XML for Analysis (XMLA) is a specification for a set of XML message interfaces that use the industry standard Simple Object Access Protocol (SOAP) to define data access interaction between a client application and an analytical data provider working over the Internet. Using a standard API, XMLA provides open access to multi-dimensional data from varied data sources - any client platform to any server platform - through web services that are supported by multiple vendors.
XML for Analysis is jointly sponsored by Hyperion (now Oracle), Microsoft and SAS, and supported by the XMLA Advisory Council made up of over 25 leading software companies. This new standard is accelerating the adoption of Internet business intelligence software.
XML for Analysis (XMLA) is the most recent attempt at a standardized Application Programming Interface (API) in the Online Analytical Processing (OLAP) and Business Intelligence (BI) space. What differentiates XMLA from previous attempts at a standard is that it has already gained broad support with companies like Oracle/Hyperion, Microsoft, SAP and SAS supporting it.
XMLA is a standard that allows client applications to talk to multi-dimensional or OLAP data sources. The communication of messages back and forth is done using web standards - HTTP, SOAP and XML. The query language used is MDX, which is the most commonly used multi-dimensional expression language today. Oracle's Hyperion Essbase, Microsoft's Analysis Services, and SAP's Netweaver platform all support the MDX language and the XMLA specification [doc].
The XMLA Council has jointly published the XMLA Specification that allows corporate developers, third party tool vendors and other parties to query analytical data providers in a standard way. This new standard is expected to accelerate the adoption of Internet business intelligence software and increase the market for those technologies.
For many years, companies and people involved in OLAP and BI have sought to come up with an open standard API like SQL and ODBC for relational systems. There was the work done by the OLAP Council in the 1990's and Microsoft's attempt with MDX and OLE DB for OLAP (ODBO) in the late 1990's. Both the MD API and ODBO had mixed results due to the lack of broad vendor support that was required for a true standard to emerge.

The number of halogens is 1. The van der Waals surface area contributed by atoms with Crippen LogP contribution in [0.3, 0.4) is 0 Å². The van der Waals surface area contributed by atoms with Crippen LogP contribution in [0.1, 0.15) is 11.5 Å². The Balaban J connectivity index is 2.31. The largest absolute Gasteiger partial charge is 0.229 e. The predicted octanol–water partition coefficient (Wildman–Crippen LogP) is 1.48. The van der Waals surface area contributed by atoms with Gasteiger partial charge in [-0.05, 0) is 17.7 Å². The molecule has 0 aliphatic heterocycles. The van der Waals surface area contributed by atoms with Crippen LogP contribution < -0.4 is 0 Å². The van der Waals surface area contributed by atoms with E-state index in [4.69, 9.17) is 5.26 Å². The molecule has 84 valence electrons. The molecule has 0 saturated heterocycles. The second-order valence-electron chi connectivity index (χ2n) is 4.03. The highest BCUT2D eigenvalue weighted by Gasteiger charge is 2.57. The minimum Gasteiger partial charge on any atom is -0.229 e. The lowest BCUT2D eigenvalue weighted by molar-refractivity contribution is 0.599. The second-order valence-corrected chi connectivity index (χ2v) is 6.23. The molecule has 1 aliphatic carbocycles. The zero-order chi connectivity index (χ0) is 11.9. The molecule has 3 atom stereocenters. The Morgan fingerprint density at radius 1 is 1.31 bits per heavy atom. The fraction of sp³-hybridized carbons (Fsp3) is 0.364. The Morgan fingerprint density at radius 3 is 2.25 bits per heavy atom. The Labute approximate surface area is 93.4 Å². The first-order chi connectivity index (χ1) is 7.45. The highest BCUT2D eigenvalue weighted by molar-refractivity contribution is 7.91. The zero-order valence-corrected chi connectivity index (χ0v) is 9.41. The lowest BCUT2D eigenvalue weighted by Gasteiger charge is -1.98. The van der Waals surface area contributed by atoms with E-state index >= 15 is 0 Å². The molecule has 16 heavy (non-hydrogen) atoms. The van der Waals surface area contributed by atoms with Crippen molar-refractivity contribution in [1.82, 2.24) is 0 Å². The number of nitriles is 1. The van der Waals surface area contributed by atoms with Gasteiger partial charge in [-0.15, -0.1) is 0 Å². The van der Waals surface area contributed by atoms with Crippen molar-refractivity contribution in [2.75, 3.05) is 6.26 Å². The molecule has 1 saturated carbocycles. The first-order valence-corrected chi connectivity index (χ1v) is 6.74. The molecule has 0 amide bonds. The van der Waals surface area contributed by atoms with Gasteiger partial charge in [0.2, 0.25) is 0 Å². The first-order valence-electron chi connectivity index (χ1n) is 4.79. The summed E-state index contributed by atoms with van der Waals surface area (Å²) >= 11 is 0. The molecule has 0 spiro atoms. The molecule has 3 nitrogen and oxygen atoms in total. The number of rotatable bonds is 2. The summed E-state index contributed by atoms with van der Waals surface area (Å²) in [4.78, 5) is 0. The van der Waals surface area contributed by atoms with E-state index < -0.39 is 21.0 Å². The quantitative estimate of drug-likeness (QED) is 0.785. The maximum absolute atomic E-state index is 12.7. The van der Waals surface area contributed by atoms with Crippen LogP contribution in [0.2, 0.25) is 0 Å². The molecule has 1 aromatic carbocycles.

With XMLA, users can protect their technology and tool investments because XMLA-based deployments will interoperate. The standard's flexibility will also allow location independent applications to be shared within or between organizations. XMLA is designed for thin client/zero footprint architecture. It requires fewer round trips between a client and a server, moving analytical applications away from traditional client/server roots towards flexible web-based architecture. The result is faster response times and less intensive demand on resources.
Since XMLA's web-based architecture uses standard Internet Protocols, such as HTTP, XML and SOAP, the result is technology independent implementations of XMLA providers that work with any tool, application programming language, hardware, platform or device. Developers can leverage existing skills, as well as eliminate the need to program multiple APIs and query languages. XMLA leverages successful OLE DB design concepts so that application developers can easily adapt ODBO applications and ODBO providers for XMLA. XMLA simplifies data retrieval compared to working directly with ODBO. Independent Software Vendors (ISVs) also benefit from using a single API by reducing development and maintenance complexity.
Many ISVs have chosen to simplify the process of adding XMLA support using Simba Technologies' SimbaProvider SDK. This XMLA toolkit allows ISV's to build a combined ODBO and XMLA provider quickly and efficiently, so that their OLAP products support industry standard APIs and can connect to products such as Microsoft Excel. The result is that their customers gain access to the greatest variety of OLAP and BI query and reporting tools in the market.